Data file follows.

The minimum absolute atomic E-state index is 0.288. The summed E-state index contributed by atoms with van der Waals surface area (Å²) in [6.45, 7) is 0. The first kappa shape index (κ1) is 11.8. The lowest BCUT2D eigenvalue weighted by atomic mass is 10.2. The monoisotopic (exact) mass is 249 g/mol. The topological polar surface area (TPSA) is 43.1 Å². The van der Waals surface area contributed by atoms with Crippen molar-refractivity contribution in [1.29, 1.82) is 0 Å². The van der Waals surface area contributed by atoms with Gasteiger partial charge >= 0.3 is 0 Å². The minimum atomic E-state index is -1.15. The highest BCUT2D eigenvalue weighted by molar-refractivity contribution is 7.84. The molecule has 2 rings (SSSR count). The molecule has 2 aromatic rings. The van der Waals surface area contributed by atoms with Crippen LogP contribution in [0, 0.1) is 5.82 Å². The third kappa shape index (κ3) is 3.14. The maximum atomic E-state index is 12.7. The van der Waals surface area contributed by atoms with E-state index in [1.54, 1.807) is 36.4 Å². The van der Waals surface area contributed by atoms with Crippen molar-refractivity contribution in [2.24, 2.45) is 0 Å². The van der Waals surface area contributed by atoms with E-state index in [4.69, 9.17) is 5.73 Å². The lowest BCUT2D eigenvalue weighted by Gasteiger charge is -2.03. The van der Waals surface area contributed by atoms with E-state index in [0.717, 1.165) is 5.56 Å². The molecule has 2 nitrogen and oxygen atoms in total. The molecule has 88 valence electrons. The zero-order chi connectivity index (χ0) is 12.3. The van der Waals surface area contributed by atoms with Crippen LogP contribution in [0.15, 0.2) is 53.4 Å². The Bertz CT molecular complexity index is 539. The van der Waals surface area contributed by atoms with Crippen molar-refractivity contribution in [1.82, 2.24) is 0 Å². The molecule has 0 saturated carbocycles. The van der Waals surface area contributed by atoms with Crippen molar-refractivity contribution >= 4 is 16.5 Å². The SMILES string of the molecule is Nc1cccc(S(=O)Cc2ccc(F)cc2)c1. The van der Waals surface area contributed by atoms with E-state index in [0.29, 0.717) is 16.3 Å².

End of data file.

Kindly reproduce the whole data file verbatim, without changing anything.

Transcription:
The minimum absolute atomic E-state index is 0.288. The summed E-state index contributed by atoms with van der Waals surface area (Å²) in [6.45, 7) is 0. The first kappa shape index (κ1) is 11.8. The lowest BCUT2D eigenvalue weighted by atomic mass is 10.2. The monoisotopic (exact) mass is 249 g/mol. The topological polar surface area (TPSA) is 43.1 Å². The van der Waals surface area contributed by atoms with Crippen molar-refractivity contribution in [1.29, 1.82) is 0 Å². The van der Waals surface area contributed by atoms with Gasteiger partial charge >= 0.3 is 0 Å². The minimum atomic E-state index is -1.15. The highest BCUT2D eigenvalue weighted by molar-refractivity contribution is 7.84. The molecule has 2 rings (SSSR count). The molecule has 2 aromatic rings. The van der Waals surface area contributed by atoms with Crippen LogP contribution in [0, 0.1) is 5.82 Å². The third kappa shape index (κ3) is 3.14. The maximum atomic E-state index is 12.7. The van der Waals surface area contributed by atoms with E-state index in [1.54, 1.807) is 36.4 Å². The van der Waals surface area contributed by atoms with Crippen molar-refractivity contribution in [2.24, 2.45) is 0 Å². The van der Waals surface area contributed by atoms with E-state index in [4.69, 9.17) is 5.73 Å². The lowest BCUT2D eigenvalue weighted by Gasteiger charge is -2.03. The van der Waals surface area contributed by atoms with E-state index in [0.717, 1.165) is 5.56 Å². The molecule has 2 nitrogen and oxygen atoms in total. The molecule has 88 valence electrons. The zero-order chi connectivity index (χ0) is 12.3. The van der Waals surface area contributed by atoms with Crippen LogP contribution in [0.15, 0.2) is 53.4 Å². The Bertz CT molecular complexity index is 539. The van der Waals surface area contributed by atoms with Crippen molar-refractivity contribution in [1.82, 2.24) is 0 Å². The molecule has 0 saturated carbocycles. The van der Waals surface area contributed by atoms with Crippen molar-refractivity contribution >= 4 is 16.5 Å². The SMILES string of the molecule is Nc1cccc(S(=O)Cc2ccc(F)cc2)c1. The van der Waals surface area contributed by atoms with E-state index in [0.29, 0.717) is 16.3 Å².